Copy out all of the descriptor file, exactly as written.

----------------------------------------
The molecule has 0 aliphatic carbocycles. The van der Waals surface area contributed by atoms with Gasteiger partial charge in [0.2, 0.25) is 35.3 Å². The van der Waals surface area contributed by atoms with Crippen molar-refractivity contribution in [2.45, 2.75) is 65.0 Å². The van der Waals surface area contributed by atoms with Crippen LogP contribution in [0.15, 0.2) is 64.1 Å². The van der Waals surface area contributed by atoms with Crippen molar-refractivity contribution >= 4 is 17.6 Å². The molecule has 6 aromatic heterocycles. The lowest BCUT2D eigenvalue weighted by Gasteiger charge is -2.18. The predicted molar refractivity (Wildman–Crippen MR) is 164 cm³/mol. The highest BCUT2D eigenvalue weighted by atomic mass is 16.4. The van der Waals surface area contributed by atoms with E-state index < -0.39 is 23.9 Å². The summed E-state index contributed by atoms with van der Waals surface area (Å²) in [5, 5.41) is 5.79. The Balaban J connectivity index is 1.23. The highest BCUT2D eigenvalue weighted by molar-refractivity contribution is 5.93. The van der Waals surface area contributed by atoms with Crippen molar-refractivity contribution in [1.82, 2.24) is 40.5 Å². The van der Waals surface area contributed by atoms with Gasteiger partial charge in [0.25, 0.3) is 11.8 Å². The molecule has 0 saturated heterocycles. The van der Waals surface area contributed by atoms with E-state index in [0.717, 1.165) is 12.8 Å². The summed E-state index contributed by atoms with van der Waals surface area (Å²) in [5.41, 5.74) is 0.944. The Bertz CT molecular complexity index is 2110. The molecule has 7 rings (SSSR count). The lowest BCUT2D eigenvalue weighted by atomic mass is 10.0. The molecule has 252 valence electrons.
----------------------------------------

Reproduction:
The molecule has 0 aliphatic carbocycles. The van der Waals surface area contributed by atoms with Gasteiger partial charge in [0.2, 0.25) is 35.3 Å². The van der Waals surface area contributed by atoms with Crippen molar-refractivity contribution in [2.45, 2.75) is 65.0 Å². The van der Waals surface area contributed by atoms with Crippen LogP contribution in [0.15, 0.2) is 64.1 Å². The van der Waals surface area contributed by atoms with Crippen molar-refractivity contribution >= 4 is 17.6 Å². The molecule has 6 aromatic heterocycles. The lowest BCUT2D eigenvalue weighted by Gasteiger charge is -2.18. The predicted molar refractivity (Wildman–Crippen MR) is 164 cm³/mol. The highest BCUT2D eigenvalue weighted by atomic mass is 16.4. The van der Waals surface area contributed by atoms with E-state index < -0.39 is 23.9 Å². The summed E-state index contributed by atoms with van der Waals surface area (Å²) in [5, 5.41) is 5.79. The Balaban J connectivity index is 1.23. The highest BCUT2D eigenvalue weighted by molar-refractivity contribution is 5.93. The van der Waals surface area contributed by atoms with Crippen molar-refractivity contribution in [1.82, 2.24) is 40.5 Å². The van der Waals surface area contributed by atoms with Gasteiger partial charge in [0.25, 0.3) is 11.8 Å². The molecule has 0 saturated heterocycles. The van der Waals surface area contributed by atoms with E-state index in [0.717, 1.165) is 12.8 Å². The summed E-state index contributed by atoms with van der Waals surface area (Å²) in [5.41, 5.74) is 0.944. The Bertz CT molecular complexity index is 2110. The molecule has 7 rings (SSSR count). The lowest BCUT2D eigenvalue weighted by atomic mass is 10.0. The molecule has 252 valence electrons.